Bull Elk, photo by Flickr user Amada44
Thankfully, uncontrolled hunting (in the US) has been largely solved. Hunting seasons, animal censuses, and hunter success reports ensure that our favorite game animals are almost all doing very well. So well, in fact, that many species have become pests in places where hunting is limited.
While we may have a good handle on over hunting, habitat loss is another issue altogether. One game species that is not doing so well is the bobwhite quail. This once seemingly ubiquitous species is seldom seen in many places where it once was about the only thing worth hunting. It is declining for a number of factors, most notably habitat loss. As farms are consolidated, fencerows are eliminated. These fencerows once provided shelter from the wind and rain for a wide variety of species. Without them, the landscape becomes little more than a biological desert of corn and soy fields. Almost nothing lives in these places, especially not game animals.
Bobwhite, photo by Steve Maslowski/USFWS
Thankfully for squirrels, the parks we create are often hospitable environments. When we make parks, we typically eliminate most of the natural biodiversity. Notably, we eradicate predators to the best of our ability, and we plant as many trees as we can. Both of these cases greatly benefit squirrels. As the article correctly points out, it is sometimes necessary to install nestboxes because we also remove large hollow trees just as they become naturally good homes for squirrels. Not all species respond well to such simple manipulations though. Think how hard it is to get a bat box populated.
And so, these days, after killing off most of the squirrels near us and destroying their habitats, we have created parks where they can live and, in many cases (but certainly not all), we have intentionally reintroduced them as a mobile part of the natural beauty we maintain in our cities.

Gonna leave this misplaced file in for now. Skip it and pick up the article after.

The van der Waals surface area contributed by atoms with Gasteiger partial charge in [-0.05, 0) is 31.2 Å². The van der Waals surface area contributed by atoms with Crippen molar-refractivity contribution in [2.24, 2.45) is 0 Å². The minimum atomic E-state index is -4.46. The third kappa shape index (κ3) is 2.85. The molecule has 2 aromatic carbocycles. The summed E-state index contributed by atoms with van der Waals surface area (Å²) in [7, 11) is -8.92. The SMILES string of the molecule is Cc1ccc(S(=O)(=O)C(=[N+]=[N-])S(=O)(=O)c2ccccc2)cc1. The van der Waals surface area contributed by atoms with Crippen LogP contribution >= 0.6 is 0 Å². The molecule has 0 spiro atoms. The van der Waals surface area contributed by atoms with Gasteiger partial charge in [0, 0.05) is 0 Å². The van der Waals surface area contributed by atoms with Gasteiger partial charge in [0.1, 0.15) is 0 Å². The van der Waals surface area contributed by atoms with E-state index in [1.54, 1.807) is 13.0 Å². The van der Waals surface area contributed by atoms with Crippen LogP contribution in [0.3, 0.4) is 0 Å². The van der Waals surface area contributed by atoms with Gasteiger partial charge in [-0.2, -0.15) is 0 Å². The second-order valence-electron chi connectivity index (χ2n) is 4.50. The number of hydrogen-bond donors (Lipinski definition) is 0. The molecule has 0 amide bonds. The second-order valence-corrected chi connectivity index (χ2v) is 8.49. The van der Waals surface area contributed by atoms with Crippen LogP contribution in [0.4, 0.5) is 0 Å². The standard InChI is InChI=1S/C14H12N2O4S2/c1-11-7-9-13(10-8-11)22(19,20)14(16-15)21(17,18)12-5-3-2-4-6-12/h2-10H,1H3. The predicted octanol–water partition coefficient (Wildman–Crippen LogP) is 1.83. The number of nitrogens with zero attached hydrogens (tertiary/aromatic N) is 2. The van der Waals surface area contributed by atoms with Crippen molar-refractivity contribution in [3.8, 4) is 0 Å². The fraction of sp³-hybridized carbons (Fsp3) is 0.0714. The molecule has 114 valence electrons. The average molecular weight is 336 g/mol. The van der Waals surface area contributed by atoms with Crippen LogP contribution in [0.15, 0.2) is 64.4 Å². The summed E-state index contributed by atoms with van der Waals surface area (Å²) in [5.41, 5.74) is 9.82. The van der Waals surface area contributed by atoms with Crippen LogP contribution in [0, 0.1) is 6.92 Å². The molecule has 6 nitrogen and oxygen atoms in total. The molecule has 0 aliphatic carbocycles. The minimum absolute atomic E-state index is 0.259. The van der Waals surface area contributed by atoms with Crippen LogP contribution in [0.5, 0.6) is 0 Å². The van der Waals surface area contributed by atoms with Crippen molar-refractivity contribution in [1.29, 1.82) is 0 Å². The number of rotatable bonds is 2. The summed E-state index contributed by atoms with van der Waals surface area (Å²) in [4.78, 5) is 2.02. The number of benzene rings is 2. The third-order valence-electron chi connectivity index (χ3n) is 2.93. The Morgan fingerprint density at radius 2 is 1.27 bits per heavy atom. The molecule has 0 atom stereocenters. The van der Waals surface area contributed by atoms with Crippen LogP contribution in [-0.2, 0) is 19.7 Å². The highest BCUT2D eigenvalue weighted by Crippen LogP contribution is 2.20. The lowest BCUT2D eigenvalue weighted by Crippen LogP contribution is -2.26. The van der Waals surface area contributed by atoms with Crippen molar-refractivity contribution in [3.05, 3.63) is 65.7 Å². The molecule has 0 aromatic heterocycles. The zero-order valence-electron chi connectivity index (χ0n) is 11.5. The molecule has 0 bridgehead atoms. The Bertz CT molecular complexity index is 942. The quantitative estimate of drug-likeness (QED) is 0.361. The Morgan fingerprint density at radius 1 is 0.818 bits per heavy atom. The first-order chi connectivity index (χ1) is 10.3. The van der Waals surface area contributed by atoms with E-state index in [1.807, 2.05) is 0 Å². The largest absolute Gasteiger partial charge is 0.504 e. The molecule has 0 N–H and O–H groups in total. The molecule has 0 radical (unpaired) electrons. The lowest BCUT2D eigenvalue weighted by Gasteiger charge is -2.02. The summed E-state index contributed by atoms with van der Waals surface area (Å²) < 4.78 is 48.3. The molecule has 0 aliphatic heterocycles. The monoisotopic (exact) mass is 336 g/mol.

Invasion is another story. The grey and fox squirrels that many of us are so familiar with are native to the eastern half of our continent. There are other tree squirrel species that evolved in the more diverse western ecosystems. However, as we settled the west, we brought our squirrels with us. The native species were sometimes shy, occurred in low numbers, or were too greasy; they were hard to hunt and not much good for food. So, we introduced the greys and foxes into these new ecosystems and, much as they took to the artificial habitats of parks, they also prospered in western habitats.
Eastern grey squirrel
Today, Eastern grey squirrels (Sciururs carolinensis) are invading the habitat of Western greys (S. griseus) and eliminating them. Project Squirrel participants may also be documenting a new invasion of fox squirrels in Colorado where they compete with Abert’s squirrel. Fox squirrels are also well-established in the Los Angeles region and are a major pest in some nut farms. Both grey and fox squirrels can also cause major damage to natural forests as they eat and scatter nuts and remove bark from trees. Over time, we expect them to change the look and feel (and thus the resident animal populations too) of some western forests. These same problems are being experienced in England and Italy where our grey squirrel has been introduced.
So, while it is enjoyable to watch squirrels in eastern parks, those that you see in western parks are often an indication of significant ecological problems brought about by people moving squirrels around.View Comments
Created: 12/10/2013 Updated: 8/9/2016
Lily Emerson has been singing, dancing, and leading programs at the Nature Museum since 2009. You can meet Lily this month during the Nature Museum's Trash to Treasure: Sounds of the Season, Thursday, December 26- Saturday, December 28, 11 a.m. to 2 p.m.